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Should Byron Buxton be an extension candidate for the Twins?

While Jose Berrios and Miguel Sano seem like logical options for extension, Buxton still polarizes fans.
Byron Buxton

Last season, the Minnesota Twins put together a brilliant offseason that helped construct a team that won 101 games last season. Although the ending wasn't what many had hoped, 2019 has to be considered a big step forward for the Twins just three seasons after losing a franchise-record 103 games.

One of the biggest reasons for the Twins success last season was the front office's bold gamble on Jorge Polanco and Max Kepler. The duo of General Manager Thad Levine and Chief Baseball Officer Derek Falvey identified the two players as key pieces on the roster and moved to sign them to long-term extensions prior to spring training.

The extensions were not greeted warmly by all as Polanco was coming off a 2018 season where he earned an 80-game suspension for violating MLB's performance-enhancing drugs policy and Kepler hit just .224. 

However, both players had a tremendous 2019 with Polanco starting in the All-Star Game and Kepler finishing second on the team with 38 home runs (a more impressive total considering he basically missed the final month of the season with shoulder issues).

With the Twins' first wave of contract extensions going so well, it's natural to wonder who could be next in line for a possible payday next spring. 

MLB.com's Do-Hyoung Park shared his ideas on who could get paid and while Jose Berrios and Miguel Sano seem like logical candidates for the Twins to lock in, the suggestion of Byron Buxton may draw a polarizing response.

On his day, Byron Buxton is arguably the most important player on the team, with his second-to-none defense in centerfield being complemented in 2019 by an improved performance at the plate.

Buxton started to make himself indispensable as he found gaps and even hit some over the fence during the Twins' record-setting season.

His speed also helped create a career-high slugging percentage, with his .513 mark easily surpassing his previous career-high of .430 set in 2016, and saw him lead the American League with 30 doubles when he crashed into a wall in Miami on Aug. 1, prematurely ending his season.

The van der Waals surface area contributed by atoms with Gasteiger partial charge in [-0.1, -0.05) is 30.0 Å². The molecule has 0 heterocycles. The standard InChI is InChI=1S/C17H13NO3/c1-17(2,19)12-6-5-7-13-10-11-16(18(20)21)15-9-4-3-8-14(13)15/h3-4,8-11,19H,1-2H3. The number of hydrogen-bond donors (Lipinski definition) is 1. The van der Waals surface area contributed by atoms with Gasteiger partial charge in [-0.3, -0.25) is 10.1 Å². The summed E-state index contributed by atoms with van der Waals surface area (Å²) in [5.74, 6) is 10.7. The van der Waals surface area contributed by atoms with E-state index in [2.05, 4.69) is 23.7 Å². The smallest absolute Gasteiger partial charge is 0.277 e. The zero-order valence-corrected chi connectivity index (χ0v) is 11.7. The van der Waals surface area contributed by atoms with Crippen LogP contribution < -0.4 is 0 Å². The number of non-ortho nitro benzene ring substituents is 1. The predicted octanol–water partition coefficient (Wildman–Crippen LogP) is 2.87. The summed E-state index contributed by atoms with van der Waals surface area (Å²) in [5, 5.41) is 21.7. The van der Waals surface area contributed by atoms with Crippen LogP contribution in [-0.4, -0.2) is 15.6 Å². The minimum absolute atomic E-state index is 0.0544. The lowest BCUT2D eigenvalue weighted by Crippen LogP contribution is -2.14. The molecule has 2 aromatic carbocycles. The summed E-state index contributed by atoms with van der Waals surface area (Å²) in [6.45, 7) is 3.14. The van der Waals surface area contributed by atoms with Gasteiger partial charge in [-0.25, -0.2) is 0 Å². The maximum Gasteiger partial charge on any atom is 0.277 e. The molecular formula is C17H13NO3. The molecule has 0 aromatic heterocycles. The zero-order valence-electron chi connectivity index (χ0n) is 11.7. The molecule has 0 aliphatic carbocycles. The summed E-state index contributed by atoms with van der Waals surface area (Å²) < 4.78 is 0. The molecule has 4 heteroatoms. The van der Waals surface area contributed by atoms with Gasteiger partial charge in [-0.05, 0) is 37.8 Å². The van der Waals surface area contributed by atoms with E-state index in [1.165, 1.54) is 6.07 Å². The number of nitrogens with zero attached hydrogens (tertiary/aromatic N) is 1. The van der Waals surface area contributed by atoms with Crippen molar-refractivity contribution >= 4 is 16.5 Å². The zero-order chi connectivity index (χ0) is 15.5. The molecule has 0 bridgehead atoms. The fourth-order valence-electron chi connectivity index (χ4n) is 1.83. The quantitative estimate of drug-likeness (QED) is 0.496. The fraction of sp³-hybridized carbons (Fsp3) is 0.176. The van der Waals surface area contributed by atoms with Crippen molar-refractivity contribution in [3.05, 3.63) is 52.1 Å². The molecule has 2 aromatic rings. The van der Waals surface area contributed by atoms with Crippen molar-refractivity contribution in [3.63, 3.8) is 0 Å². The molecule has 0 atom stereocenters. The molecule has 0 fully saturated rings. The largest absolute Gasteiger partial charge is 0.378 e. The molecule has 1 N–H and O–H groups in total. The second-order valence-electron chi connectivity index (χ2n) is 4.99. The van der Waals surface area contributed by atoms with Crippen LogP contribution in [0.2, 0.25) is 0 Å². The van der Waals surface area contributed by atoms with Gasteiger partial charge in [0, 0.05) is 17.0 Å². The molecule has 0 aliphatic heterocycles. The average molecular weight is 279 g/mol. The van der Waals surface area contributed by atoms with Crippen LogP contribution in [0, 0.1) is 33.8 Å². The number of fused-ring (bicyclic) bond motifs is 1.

Nonetheless, many Twins fans still have a bad taste in their mouth when it comes to Buxton's injury history.

Over the past two seasons, Buxton has played in just 115 of a possible 324 games. His style of play on the bases and in the outfield saves runs and generates a lengthy highlight reel, but has put him on the injured list more often than not.

Buxton's absence was well-noted over the final couple months of the season as he tried to return for the Twins' playoff push, but doctors wound up discovering a torn labrum, forcing him back on the shelf for the remainder of the year.

With Buxton turning 26 this December, that injury has led many to wonder if the Twins should have taken up the New York Mets offer to deal Buxton (and probably top prospects Alex Kirilloff and Royce Lewis) for Noah Syndergaard. However, Buxton's value on the field is something the Twins shouldn't walk.

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In games that Buxton has played in over the past three seasons, the Twins have gone 153-102. That includes a 62-25 mark last season. The center fielder has also been a savior for the Twins' pitching staff as his UZR rating via FanGraphs, which calculates how many runs saved compared to the average fielder, would have been a career-high of 15.7 over 150 games.

With that kind of impact, shelling out the money to keep Buxton this spring might be a safer investment than hanging onto Eddie Rosario, who had a lower on-base percentage (.300 to .314) and slugging percentage (.500 to .513) to Buxton and is just over two years older, albeit stays healthier.

In situations with an injured player, sometimes the question needs to be asked what happens if they stay healthy.

Players are only injury-prone until they stop getting injured and if Buxton stays on the field, the Twins probably have a superstar in the making...even if that's a big if.

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